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Preprint in English | bioRxiv | ID: ppbiorxiv-472112


Severe COVID-19 is associated with epithelial and endothelial barrier dysfunction within the lung as well as in distal organs. While it is appreciated that an exaggerated inflammatory response is associated with barrier dysfunction, the triggers of this pathology are unclear. Here, we report that cell-intrinsic interactions between the Spike (S) glycoprotein of SARS-CoV-2 and epithelial/endothelial cells are sufficient to trigger barrier dysfunction in vitro and vascular leak in vivo, independently of viral replication and the ACE2 receptor. We identify an S-triggered transcriptional response associated with extracellular matrix reorganization and TGF-{beta} signaling. Using genetic knockouts and specific inhibitors, we demonstrate that glycosaminoglycans, integrins, and the TGF-{beta} signaling axis are required for S-mediated barrier dysfunction. Our findings suggest that S interactions with barrier cells are a contributing factor to COVID-19 disease severity and offer mechanistic insight into SARS-CoV-2 triggered vascular leak, providing a starting point for development of therapies targeting COVID-19 pathogenesis.

Preprint in English | medRxiv | ID: ppmedrxiv-21266786


Serological surveillance studies of infectious diseases provide population-level estimates of infection and antibody prevalence, generating crucial insight into population-level immunity, risk factors leading to infection, and effectiveness of public health measures. These studies traditionally rely on detection of pathogen-specific antibodies in samples derived from venipuncture, an expensive and logistically challenging aspect of serological surveillance. During the COVID-19 pandemic, guidelines implemented to prevent the spread of SARS-CoV-2 infection made collection of venous blood logistically difficult at a time when SARS-CoV-2 serosurveillance was urgently needed. Dried blood spots (DBS) have generated interest as an alternative to venous blood for SARS-CoV-2 serological applications due to their stability, low cost, and ease of collection; DBS samples can be self-generated via fingerprick by community members and mailed at ambient temperatures. Here, we detail the development of four DBS-based SARS-CoV-2 serological methods and demonstrate their implementation in a large serological survey of community members from 12 cities in the East Bay region of the San Francisco metropolitan area using at- home DBS collection. We find that DBS perform similarly to plasma/serum in enzyme-linked immunosorbent assays and commercial SARS-CoV-2 serological assays. In addition, we show that DBS samples can reliably detect antibody responses months post-infection and track antibody kinetics after vaccination. Implementation of DBS enabled collection of valuable serological data from our study population to investigate changes in seroprevalence over an eight-month period. Our work makes a strong argument for the implementation of DBS in serological studies, not just for SARS-CoV-2, but any situation where phlebotomy is inaccessible.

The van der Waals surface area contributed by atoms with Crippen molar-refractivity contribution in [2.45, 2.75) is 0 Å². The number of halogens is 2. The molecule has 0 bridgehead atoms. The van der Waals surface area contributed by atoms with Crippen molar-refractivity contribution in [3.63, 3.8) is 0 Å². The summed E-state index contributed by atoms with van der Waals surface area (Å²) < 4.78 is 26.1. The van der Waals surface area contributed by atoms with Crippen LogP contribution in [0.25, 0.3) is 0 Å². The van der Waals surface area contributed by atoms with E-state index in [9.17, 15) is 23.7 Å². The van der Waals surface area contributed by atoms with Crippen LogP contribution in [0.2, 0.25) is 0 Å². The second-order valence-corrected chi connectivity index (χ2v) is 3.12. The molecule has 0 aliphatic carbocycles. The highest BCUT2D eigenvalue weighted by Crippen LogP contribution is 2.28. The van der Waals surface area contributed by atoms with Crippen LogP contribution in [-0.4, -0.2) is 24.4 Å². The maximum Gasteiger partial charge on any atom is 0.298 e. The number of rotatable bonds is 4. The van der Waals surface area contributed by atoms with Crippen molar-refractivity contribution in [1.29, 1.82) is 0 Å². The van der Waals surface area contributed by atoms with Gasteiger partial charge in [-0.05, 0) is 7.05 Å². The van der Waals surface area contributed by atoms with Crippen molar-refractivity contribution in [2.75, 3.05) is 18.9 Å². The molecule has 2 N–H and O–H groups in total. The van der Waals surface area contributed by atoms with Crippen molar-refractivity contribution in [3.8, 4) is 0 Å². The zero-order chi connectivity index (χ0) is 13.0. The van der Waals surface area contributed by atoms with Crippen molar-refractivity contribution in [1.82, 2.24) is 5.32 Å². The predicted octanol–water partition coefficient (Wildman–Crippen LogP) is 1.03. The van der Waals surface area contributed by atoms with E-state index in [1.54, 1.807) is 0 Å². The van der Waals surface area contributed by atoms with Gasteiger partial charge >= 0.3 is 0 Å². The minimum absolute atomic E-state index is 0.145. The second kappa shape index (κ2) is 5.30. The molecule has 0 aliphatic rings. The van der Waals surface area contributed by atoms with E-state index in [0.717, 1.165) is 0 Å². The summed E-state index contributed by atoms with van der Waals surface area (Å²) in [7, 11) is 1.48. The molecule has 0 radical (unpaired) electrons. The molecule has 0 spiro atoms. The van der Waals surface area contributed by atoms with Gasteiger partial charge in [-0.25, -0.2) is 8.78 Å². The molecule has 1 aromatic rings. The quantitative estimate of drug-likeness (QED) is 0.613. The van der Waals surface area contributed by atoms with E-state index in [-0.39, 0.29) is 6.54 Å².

Preprint in English | medRxiv | ID: ppmedrxiv-20248894


As essential personnel, United States farmworkers have continued working in-person throughout the COVID-19 pandemic. We undertook prospective surveillance of SARS-CoV-2 infection and antibody prevalence among farmworkers in Californias Salinas Valley from 15 June to 30 November, 2020. Over this period, we observed 22.1% (1514/6864) positivity for current SARS-CoV-2 by nucleic acid detection among farmworkers tested at federally-qualified migrant and community health clinics, as compared to 17.2% (1255/7305) among other adults from the same communities (risk ratio, 1.29; 95% confidence interval, 1.20-1.37). In a nested study enrolling 1,115 farmworkers, prevalence of current infection was 27.7% among farmworkers reporting [≥]1 potential COVID-19 symptom, and 7.2% among farmworkers without symptoms (adjusted odds ratio 4.17; 2.86-6.09). Prevalence of anti-SARS-CoV-2 IgG antibodies increased from 10.5% (6.0-18.4%) between 16 July-31 August to 21.2% (16.6-27.4%) between 1-30 November. The high observed prevalence of infection among farmworkers underscores the need for vaccination and other preventive interventions.